Discover some undocumented or unsupported behavior you might not even realize you're relying on.
Category: Bad Habits & Best Practices
An index of over a decade's worth of posts and videos involving bad habits and best practices in SQL Server.
Originally published in 2009, I updated this in 2019 with an example showing an effect on the plan cache.
Aaron Bertrand explains four conventions he always follows when writing T-SQL queries.
Get a first-hand look at some of the ways NOLOCK can produce incorrect data.
By way of an example, see why most of what you hear about SQL Server is only true some of the time, at best.
Learn why you shouldn't use BETWEEN for date range queries, even with the date data type.
See an example that defies a generalization about performance of getting the largest value in a column.
See why it pays to be consistent about always aliasing every table and every column in your query.
IDENTITY columns are very useful, but consider whether they are needed on every single table.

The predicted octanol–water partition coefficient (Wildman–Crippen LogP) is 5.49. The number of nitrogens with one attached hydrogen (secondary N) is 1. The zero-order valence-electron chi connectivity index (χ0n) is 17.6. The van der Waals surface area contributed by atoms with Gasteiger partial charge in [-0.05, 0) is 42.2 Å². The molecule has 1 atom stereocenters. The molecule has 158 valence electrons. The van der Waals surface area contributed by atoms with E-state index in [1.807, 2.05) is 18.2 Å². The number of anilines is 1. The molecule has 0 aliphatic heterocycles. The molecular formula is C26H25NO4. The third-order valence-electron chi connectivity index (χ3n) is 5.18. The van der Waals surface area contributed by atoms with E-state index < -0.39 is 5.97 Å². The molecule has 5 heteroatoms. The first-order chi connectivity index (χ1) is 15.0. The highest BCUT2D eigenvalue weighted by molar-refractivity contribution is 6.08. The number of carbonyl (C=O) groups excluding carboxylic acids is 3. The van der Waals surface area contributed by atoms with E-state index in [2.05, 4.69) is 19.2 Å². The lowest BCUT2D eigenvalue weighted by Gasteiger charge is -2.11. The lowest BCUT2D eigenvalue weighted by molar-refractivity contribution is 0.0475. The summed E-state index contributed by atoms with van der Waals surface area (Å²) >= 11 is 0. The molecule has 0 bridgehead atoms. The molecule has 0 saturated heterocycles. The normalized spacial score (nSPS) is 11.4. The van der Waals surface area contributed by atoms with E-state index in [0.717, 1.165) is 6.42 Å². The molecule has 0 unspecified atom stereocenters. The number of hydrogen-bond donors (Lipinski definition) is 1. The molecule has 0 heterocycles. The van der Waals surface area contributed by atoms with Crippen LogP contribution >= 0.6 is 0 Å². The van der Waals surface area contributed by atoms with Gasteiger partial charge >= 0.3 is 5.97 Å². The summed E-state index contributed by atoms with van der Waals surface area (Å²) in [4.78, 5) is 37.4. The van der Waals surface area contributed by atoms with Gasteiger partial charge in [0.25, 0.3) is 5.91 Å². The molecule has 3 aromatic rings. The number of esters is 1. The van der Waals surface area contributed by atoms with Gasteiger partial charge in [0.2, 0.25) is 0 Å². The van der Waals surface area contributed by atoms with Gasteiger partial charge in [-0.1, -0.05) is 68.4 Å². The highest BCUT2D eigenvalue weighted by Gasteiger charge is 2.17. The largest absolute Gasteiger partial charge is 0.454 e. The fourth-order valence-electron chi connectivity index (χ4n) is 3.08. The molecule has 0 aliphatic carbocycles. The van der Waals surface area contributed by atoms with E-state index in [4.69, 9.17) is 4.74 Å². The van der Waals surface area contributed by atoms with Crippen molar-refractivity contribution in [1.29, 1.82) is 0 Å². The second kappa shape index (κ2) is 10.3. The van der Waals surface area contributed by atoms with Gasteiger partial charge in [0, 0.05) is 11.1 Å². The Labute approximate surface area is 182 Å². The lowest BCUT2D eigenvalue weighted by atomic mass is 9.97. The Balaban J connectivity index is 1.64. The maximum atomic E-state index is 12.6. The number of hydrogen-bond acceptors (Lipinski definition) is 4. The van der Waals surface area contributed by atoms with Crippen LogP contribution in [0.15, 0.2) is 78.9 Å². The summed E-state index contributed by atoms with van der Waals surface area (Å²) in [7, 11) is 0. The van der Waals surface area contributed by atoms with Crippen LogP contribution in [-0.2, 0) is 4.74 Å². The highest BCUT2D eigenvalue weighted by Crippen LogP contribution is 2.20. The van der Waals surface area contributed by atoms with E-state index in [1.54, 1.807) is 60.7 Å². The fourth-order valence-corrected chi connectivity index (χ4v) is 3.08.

See why you should avoid some of the GUI elements in Management Studio.
Let's talk about a few of the ways people abuse and misuse DML triggers in SQL Server.
Read about some of the pitfalls of choosing the wrong data type in SQL Server.
In my last post in this series, I talked about using the schema prefix, with particular focus on dbo-only systems. In this post, I want to treat the use of inconsistent naming conventions. Stored...
In my last post in this series, I talked about inappropriately using SELECT, OUTPUT and RETURN in stored procedures. Today I wanted to talk about using SELECT * or omitting the column list entirely....
See why your stored procedures should use OUTPUT and SELECT for data, and use RETURN only for error or status codes.
In my last post in this series, I talked about defining varchar columns, parameters, or variables without length. Next I want to talk about using "bad" characters, like spaces or dashes, in entity names....
Find out why you should always specify lengths for declarations of variable types like varchar.
A little wisdom on using sensible and logical aliases for your tables, instead of a / b / c / d.
See a couple of reasons you should stop using old join syntax (
FROM t1, t2).
See a few alternatives to expensive loops for populating sample or sequential data.